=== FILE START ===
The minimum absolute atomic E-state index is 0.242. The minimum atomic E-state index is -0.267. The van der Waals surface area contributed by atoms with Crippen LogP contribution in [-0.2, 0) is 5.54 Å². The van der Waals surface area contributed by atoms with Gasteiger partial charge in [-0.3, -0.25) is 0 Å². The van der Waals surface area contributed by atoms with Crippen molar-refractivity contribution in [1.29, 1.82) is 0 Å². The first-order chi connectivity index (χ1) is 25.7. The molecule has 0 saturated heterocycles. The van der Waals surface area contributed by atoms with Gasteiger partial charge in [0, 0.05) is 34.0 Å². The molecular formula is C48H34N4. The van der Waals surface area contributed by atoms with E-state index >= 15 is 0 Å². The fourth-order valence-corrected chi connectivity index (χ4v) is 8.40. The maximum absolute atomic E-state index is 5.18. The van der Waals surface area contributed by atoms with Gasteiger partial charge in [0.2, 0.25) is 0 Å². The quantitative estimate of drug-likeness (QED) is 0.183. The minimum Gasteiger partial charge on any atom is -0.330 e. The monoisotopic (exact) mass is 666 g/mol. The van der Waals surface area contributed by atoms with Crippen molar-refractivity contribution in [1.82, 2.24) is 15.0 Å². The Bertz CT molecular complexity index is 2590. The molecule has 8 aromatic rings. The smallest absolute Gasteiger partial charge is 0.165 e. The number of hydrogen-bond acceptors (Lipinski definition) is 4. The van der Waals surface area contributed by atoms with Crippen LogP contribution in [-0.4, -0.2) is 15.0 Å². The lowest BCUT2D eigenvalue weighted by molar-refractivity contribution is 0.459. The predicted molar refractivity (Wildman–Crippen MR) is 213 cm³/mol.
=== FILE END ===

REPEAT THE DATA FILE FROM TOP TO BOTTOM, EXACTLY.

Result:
The minimum absolute atomic E-state index is 0.242. The minimum atomic E-state index is -0.267. The van der Waals surface area contributed by atoms with Crippen LogP contribution in [-0.2, 0) is 5.54 Å². The van der Waals surface area contributed by atoms with Gasteiger partial charge in [-0.3, -0.25) is 0 Å². The van der Waals surface area contributed by atoms with Crippen molar-refractivity contribution in [1.29, 1.82) is 0 Å². The first-order chi connectivity index (χ1) is 25.7. The molecule has 0 saturated heterocycles. The van der Waals surface area contributed by atoms with Gasteiger partial charge in [0, 0.05) is 34.0 Å². The molecular formula is C48H34N4. The van der Waals surface area contributed by atoms with E-state index >= 15 is 0 Å². The fourth-order valence-corrected chi connectivity index (χ4v) is 8.40. The maximum absolute atomic E-state index is 5.18. The van der Waals surface area contributed by atoms with Gasteiger partial charge in [0.2, 0.25) is 0 Å². The quantitative estimate of drug-likeness (QED) is 0.183. The minimum Gasteiger partial charge on any atom is -0.330 e. The monoisotopic (exact) mass is 666 g/mol. The van der Waals surface area contributed by atoms with Crippen molar-refractivity contribution in [1.82, 2.24) is 15.0 Å². The Bertz CT molecular complexity index is 2590. The molecule has 8 aromatic rings. The smallest absolute Gasteiger partial charge is 0.165 e. The number of hydrogen-bond acceptors (Lipinski definition) is 4. The van der Waals surface area contributed by atoms with Crippen LogP contribution in [-0.4, -0.2) is 15.0 Å². The lowest BCUT2D eigenvalue weighted by molar-refractivity contribution is 0.459. The predicted molar refractivity (Wildman–Crippen MR) is 213 cm³/mol.